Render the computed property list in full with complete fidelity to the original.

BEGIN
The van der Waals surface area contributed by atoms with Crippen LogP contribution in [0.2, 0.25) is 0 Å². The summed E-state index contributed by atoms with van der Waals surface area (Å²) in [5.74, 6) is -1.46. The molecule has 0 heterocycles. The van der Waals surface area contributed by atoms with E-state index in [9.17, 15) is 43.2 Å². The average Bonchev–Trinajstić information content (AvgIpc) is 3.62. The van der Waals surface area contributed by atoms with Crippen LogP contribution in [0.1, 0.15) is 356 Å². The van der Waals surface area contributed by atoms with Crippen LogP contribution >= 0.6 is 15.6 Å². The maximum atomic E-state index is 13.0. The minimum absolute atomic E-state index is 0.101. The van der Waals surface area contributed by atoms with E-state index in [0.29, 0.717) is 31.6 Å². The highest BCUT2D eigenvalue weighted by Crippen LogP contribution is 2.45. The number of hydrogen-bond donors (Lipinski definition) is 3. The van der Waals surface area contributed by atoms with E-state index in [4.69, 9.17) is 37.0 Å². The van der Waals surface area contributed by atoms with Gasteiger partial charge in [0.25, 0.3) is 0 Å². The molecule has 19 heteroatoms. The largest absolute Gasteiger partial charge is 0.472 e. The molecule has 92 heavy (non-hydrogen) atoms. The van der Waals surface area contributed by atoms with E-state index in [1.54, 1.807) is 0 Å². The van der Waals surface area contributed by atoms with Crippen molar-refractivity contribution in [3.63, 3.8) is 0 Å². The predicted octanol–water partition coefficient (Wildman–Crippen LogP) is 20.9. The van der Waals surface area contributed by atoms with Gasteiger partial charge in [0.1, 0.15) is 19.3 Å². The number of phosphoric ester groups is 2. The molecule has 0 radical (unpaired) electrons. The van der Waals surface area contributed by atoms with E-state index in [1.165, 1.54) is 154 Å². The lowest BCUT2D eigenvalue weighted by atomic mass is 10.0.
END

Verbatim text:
The van der Waals surface area contributed by atoms with Crippen LogP contribution in [0.2, 0.25) is 0 Å². The summed E-state index contributed by atoms with van der Waals surface area (Å²) in [5.74, 6) is -1.46. The molecule has 0 heterocycles. The van der Waals surface area contributed by atoms with E-state index in [9.17, 15) is 43.2 Å². The average Bonchev–Trinajstić information content (AvgIpc) is 3.62. The van der Waals surface area contributed by atoms with Crippen LogP contribution in [0.1, 0.15) is 356 Å². The van der Waals surface area contributed by atoms with Crippen LogP contribution >= 0.6 is 15.6 Å². The maximum atomic E-state index is 13.0. The minimum absolute atomic E-state index is 0.101. The van der Waals surface area contributed by atoms with E-state index in [0.29, 0.717) is 31.6 Å². The highest BCUT2D eigenvalue weighted by Crippen LogP contribution is 2.45. The number of hydrogen-bond donors (Lipinski definition) is 3. The van der Waals surface area contributed by atoms with E-state index in [4.69, 9.17) is 37.0 Å². The van der Waals surface area contributed by atoms with Gasteiger partial charge in [0.25, 0.3) is 0 Å². The molecule has 19 heteroatoms. The largest absolute Gasteiger partial charge is 0.472 e. The molecule has 92 heavy (non-hydrogen) atoms. The van der Waals surface area contributed by atoms with E-state index in [1.54, 1.807) is 0 Å². The van der Waals surface area contributed by atoms with Crippen molar-refractivity contribution in [3.63, 3.8) is 0 Å². The predicted octanol–water partition coefficient (Wildman–Crippen LogP) is 20.9. The van der Waals surface area contributed by atoms with Gasteiger partial charge in [0.1, 0.15) is 19.3 Å². The number of phosphoric ester groups is 2. The molecule has 0 radical (unpaired) electrons. The van der Waals surface area contributed by atoms with E-state index in [1.165, 1.54) is 154 Å². The lowest BCUT2D eigenvalue weighted by atomic mass is 10.0.